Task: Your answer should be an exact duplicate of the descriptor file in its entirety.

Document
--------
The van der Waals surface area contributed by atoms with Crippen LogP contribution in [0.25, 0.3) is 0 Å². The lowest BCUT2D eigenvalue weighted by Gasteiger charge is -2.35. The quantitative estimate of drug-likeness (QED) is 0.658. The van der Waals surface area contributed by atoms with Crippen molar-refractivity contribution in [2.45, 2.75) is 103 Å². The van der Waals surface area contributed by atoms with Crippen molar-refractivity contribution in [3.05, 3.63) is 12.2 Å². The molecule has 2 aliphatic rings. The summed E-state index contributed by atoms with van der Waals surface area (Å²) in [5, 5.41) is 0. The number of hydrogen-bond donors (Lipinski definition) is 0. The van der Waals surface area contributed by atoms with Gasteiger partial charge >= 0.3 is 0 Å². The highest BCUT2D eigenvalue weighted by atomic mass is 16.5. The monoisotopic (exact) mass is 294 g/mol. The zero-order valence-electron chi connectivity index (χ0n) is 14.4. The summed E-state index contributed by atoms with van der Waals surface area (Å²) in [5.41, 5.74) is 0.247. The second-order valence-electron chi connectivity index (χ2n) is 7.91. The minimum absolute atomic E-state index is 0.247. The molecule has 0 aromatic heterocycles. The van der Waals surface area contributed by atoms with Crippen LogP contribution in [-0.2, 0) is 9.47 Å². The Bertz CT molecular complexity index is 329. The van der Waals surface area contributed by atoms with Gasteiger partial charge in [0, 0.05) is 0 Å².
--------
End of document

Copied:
The van der Waals surface area contributed by atoms with Crippen LogP contribution in [0.25, 0.3) is 0 Å². The lowest BCUT2D eigenvalue weighted by Gasteiger charge is -2.35. The quantitative estimate of drug-likeness (QED) is 0.658. The van der Waals surface area contributed by atoms with Crippen molar-refractivity contribution in [2.45, 2.75) is 103 Å². The van der Waals surface area contributed by atoms with Crippen molar-refractivity contribution in [3.05, 3.63) is 12.2 Å². The molecule has 2 aliphatic rings. The summed E-state index contributed by atoms with van der Waals surface area (Å²) in [5, 5.41) is 0. The number of hydrogen-bond donors (Lipinski definition) is 0. The van der Waals surface area contributed by atoms with Gasteiger partial charge >= 0.3 is 0 Å². The highest BCUT2D eigenvalue weighted by atomic mass is 16.5. The monoisotopic (exact) mass is 294 g/mol. The zero-order valence-electron chi connectivity index (χ0n) is 14.4. The summed E-state index contributed by atoms with van der Waals surface area (Å²) in [5.41, 5.74) is 0.247. The second-order valence-electron chi connectivity index (χ2n) is 7.91. The minimum absolute atomic E-state index is 0.247. The molecule has 0 aromatic heterocycles. The van der Waals surface area contributed by atoms with Crippen LogP contribution in [-0.2, 0) is 9.47 Å². The Bertz CT molecular complexity index is 329. The van der Waals surface area contributed by atoms with Gasteiger partial charge in [0, 0.05) is 0 Å².